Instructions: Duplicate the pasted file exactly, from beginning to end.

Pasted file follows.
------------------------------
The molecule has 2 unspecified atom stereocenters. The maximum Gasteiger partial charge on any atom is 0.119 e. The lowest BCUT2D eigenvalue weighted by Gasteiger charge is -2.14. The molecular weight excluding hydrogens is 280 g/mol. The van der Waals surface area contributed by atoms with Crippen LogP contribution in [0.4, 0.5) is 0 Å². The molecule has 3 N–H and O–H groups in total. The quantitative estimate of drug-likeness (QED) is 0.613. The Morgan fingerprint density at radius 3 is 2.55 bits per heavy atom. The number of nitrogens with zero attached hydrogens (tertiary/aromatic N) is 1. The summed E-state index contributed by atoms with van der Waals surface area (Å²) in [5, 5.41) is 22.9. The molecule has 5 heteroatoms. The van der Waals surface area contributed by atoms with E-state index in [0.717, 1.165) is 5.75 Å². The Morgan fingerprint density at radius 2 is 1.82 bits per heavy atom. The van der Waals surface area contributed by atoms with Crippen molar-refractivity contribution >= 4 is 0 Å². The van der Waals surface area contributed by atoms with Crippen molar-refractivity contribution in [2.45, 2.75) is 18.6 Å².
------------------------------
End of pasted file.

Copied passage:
The molecule has 2 unspecified atom stereocenters. The maximum Gasteiger partial charge on any atom is 0.119 e. The lowest BCUT2D eigenvalue weighted by Gasteiger charge is -2.14. The molecular weight excluding hydrogens is 280 g/mol. The van der Waals surface area contributed by atoms with Crippen LogP contribution in [0.4, 0.5) is 0 Å². The molecule has 3 N–H and O–H groups in total. The quantitative estimate of drug-likeness (QED) is 0.613. The Morgan fingerprint density at radius 3 is 2.55 bits per heavy atom. The number of nitrogens with zero attached hydrogens (tertiary/aromatic N) is 1. The summed E-state index contributed by atoms with van der Waals surface area (Å²) in [5, 5.41) is 22.9. The molecule has 5 heteroatoms. The van der Waals surface area contributed by atoms with E-state index in [0.717, 1.165) is 5.75 Å². The Morgan fingerprint density at radius 2 is 1.82 bits per heavy atom. The van der Waals surface area contributed by atoms with Crippen molar-refractivity contribution >= 4 is 0 Å². The van der Waals surface area contributed by atoms with Crippen molar-refractivity contribution in [2.45, 2.75) is 18.6 Å².